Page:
The system of having to self fund is discrimination against those with dementia. The welfare state with all its outlets provides several other non means tested 'social' benefits, such as universal education, state pension, legal aid for crown court litigation, and many more.

If dementia didn't steal from a person of their ability to understand, to complain and be listened to, to make argument, to be taken seriously by others, and, render their carers exhausted and depressed, I'm sure the system wouldn't be quite so unfair against dementia sufferers.
 

realist1234

Registered User
Oct 30, 2014
108
Can you rent the house out and fund care fees from the rent. Depends on house i suppose.

Yes but how many homes would get £700 - £1000 per week rent? Having said that, you could probably still do that but enter into a deferred payments scheme so that when the home is eventually sold, the local authority contribution would be repaid from the sale proceeds.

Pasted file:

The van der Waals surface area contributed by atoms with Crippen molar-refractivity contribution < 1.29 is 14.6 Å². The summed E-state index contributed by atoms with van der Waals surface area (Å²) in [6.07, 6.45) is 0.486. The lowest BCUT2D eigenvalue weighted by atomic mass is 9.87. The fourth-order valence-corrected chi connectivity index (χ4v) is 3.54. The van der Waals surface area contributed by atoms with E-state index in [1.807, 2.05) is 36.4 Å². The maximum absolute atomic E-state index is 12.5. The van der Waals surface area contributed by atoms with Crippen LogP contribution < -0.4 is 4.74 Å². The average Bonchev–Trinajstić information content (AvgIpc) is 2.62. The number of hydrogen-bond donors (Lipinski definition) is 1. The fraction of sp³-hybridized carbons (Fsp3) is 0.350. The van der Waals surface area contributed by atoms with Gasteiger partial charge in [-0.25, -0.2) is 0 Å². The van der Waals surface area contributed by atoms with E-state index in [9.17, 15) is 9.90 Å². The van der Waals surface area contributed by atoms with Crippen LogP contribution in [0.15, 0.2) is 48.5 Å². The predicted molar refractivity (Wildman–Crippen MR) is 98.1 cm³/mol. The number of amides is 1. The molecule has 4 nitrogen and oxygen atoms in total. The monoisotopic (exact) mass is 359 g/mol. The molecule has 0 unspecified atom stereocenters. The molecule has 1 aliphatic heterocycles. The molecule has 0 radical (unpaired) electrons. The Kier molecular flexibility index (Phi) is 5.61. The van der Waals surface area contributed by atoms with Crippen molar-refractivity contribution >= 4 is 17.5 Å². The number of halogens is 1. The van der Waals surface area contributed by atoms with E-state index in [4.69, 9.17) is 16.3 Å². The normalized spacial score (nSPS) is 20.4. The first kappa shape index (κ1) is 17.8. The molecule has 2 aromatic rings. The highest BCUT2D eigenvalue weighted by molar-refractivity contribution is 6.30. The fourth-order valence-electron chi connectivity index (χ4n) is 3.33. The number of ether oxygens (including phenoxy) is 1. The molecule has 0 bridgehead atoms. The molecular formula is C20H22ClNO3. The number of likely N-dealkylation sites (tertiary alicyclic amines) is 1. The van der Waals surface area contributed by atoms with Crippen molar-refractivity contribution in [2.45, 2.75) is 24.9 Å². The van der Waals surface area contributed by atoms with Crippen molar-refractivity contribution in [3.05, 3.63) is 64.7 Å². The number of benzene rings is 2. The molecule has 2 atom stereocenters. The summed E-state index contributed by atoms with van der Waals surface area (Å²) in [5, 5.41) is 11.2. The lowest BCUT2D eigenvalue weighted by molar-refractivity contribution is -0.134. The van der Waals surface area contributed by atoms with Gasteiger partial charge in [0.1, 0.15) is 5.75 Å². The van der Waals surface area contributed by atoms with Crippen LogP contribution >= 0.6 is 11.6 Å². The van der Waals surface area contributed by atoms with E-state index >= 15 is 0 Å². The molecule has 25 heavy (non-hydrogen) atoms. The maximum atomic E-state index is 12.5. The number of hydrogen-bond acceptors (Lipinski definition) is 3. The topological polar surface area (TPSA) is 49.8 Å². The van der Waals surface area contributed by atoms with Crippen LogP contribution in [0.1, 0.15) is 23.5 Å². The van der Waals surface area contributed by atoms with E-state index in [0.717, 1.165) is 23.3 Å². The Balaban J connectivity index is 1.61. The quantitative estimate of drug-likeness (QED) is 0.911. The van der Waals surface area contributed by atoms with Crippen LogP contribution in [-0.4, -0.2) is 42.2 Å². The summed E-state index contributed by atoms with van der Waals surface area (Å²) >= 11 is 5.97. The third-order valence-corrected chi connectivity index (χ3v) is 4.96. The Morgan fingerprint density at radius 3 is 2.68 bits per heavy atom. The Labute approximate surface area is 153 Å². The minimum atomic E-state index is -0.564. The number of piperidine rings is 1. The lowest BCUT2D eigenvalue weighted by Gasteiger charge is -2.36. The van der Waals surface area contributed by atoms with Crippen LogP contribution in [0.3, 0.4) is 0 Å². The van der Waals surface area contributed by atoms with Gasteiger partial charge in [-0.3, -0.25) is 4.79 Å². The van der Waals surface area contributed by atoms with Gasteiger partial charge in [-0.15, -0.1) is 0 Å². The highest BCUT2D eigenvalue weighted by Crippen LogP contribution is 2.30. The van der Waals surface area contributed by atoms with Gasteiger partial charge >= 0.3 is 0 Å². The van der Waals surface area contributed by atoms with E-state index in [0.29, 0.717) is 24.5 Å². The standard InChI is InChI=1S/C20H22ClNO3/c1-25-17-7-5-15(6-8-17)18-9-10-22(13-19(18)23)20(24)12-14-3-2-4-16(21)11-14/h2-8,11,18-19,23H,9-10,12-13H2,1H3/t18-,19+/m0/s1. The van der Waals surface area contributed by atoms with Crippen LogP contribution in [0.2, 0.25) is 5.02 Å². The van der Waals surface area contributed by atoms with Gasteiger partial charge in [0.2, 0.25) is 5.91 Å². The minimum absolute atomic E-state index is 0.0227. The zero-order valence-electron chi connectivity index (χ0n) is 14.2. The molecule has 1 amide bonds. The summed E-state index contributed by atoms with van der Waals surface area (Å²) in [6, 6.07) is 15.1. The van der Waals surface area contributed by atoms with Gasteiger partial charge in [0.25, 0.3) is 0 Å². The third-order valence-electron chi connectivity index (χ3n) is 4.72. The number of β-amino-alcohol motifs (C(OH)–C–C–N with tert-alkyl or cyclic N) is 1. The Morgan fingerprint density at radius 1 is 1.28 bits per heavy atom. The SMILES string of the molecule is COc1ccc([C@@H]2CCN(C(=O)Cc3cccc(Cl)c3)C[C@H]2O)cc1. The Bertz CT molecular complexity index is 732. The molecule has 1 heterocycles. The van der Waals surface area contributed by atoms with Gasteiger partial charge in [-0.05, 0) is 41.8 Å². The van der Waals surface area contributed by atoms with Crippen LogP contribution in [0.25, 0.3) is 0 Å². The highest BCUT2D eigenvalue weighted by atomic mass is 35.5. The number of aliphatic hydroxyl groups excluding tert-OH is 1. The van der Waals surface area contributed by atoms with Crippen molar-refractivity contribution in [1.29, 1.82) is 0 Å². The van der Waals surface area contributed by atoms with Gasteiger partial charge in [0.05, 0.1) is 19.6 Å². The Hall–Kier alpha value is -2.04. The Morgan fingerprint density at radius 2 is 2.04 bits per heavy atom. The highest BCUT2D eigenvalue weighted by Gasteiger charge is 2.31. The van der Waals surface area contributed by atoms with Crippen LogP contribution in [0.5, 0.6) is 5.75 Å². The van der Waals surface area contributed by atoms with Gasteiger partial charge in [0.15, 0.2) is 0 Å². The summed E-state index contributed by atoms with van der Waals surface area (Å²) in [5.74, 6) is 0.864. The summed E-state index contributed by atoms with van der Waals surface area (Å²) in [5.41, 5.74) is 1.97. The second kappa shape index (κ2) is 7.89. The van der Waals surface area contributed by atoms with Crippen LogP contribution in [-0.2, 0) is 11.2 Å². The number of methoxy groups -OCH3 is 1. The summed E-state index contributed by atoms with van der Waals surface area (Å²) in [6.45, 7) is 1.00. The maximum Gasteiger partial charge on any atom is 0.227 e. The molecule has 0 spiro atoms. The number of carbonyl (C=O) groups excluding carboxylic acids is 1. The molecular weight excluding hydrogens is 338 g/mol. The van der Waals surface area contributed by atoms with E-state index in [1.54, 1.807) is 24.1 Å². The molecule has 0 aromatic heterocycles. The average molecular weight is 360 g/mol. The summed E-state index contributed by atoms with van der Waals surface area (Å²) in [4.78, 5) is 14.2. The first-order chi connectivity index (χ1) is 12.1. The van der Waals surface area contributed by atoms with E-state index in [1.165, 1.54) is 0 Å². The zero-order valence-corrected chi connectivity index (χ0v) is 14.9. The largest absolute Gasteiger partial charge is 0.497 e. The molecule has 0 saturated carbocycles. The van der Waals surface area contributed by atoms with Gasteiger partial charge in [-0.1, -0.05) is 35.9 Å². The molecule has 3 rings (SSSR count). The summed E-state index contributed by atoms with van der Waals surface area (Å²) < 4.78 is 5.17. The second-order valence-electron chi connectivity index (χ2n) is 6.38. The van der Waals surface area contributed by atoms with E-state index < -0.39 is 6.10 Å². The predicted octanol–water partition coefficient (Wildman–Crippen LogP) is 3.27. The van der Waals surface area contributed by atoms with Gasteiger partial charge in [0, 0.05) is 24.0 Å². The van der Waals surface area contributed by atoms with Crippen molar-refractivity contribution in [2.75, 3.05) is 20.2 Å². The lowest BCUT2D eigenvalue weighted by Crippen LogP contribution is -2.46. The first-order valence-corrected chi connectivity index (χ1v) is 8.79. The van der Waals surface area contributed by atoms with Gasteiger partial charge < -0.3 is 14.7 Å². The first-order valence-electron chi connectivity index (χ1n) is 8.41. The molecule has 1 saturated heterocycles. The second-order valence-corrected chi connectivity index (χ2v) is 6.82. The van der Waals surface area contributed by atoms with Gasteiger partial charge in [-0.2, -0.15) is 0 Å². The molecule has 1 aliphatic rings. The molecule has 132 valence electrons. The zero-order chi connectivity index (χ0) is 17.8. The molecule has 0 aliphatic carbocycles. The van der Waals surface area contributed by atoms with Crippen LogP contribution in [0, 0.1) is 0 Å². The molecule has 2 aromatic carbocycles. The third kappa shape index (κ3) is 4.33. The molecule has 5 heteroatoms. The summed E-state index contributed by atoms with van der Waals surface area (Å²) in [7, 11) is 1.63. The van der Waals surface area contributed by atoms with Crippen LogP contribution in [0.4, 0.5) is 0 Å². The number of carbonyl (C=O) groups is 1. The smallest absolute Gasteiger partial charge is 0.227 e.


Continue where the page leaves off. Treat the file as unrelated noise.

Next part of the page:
realist1234

Registered User
Oct 30, 2014
108
A PWD who is without 'social care' as they require would soon slip into needing 'medical care', if they develop dehydration, starvation, accidental injury or infection, perhaps the same day, so in my view the distinction is wrong!

The system of having to self fund is discrimination against those with dementia. The welfare state with all its outlets provides several other non means tested 'social' benefits, such as universal education, state pension, legal aid for crown court litigation, and many more.

If dementia didn't steal from a person of their ability to understand, to complain and be listened to, to make argument, to be taken seriously by others, and, render their carers exhausted and depressed, I'm sure the system wouldn't be quite so unfair against dementia sufferers.
Well said!
 

realist1234

Registered User
Oct 30, 2014
108
Can anyone advise me if my husband were to go into care we jointly own a flat worth about 60,000 would half of that be used to pay for fees as it's owned jointly or all of it? This is rented out by the way so assuming it was the case would it have to be sold?


Sent from my iPad using Talking Point
As you are co-owner they cannot force you to sell it. The LA would though I think expect the half-share of the rental income that belongs to your husband to go towards his care fees.